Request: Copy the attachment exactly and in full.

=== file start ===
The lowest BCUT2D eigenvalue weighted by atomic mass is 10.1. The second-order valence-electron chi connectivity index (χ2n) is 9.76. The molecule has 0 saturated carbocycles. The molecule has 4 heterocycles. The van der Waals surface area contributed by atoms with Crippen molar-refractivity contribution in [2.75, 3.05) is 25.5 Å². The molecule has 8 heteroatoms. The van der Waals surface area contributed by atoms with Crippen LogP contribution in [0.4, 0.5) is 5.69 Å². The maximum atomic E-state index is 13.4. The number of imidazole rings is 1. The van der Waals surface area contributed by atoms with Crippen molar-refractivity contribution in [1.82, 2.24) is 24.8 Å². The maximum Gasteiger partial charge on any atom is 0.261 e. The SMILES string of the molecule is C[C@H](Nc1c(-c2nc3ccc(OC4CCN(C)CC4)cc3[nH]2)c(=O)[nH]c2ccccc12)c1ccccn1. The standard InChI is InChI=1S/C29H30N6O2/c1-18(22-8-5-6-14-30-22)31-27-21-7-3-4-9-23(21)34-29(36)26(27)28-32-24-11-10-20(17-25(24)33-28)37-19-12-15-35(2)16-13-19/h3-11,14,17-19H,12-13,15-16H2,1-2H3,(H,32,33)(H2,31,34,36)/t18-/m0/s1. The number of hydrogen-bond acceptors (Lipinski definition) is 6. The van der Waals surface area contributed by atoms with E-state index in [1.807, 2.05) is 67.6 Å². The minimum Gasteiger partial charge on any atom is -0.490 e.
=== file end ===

The lowest BCUT2D eigenvalue weighted by atomic mass is 10.1. The second-order valence-electron chi connectivity index (χ2n) is 9.76. The molecule has 0 saturated carbocycles. The molecule has 4 heterocycles. The van der Waals surface area contributed by atoms with Crippen molar-refractivity contribution in [2.75, 3.05) is 25.5 Å². The molecule has 8 heteroatoms. The van der Waals surface area contributed by atoms with Crippen LogP contribution in [0.4, 0.5) is 5.69 Å². The maximum atomic E-state index is 13.4. The number of imidazole rings is 1. The van der Waals surface area contributed by atoms with Crippen molar-refractivity contribution in [1.82, 2.24) is 24.8 Å². The maximum Gasteiger partial charge on any atom is 0.261 e. The SMILES string of the molecule is C[C@H](Nc1c(-c2nc3ccc(OC4CCN(C)CC4)cc3[nH]2)c(=O)[nH]c2ccccc12)c1ccccn1. The standard InChI is InChI=1S/C29H30N6O2/c1-18(22-8-5-6-14-30-22)31-27-21-7-3-4-9-23(21)34-29(36)26(27)28-32-24-11-10-20(17-25(24)33-28)37-19-12-15-35(2)16-13-19/h3-11,14,17-19H,12-13,15-16H2,1-2H3,(H,32,33)(H2,31,34,36)/t18-/m0/s1. The number of hydrogen-bond acceptors (Lipinski definition) is 6. The van der Waals surface area contributed by atoms with E-state index in [1.807, 2.05) is 67.6 Å². The minimum Gasteiger partial charge on any atom is -0.490 e.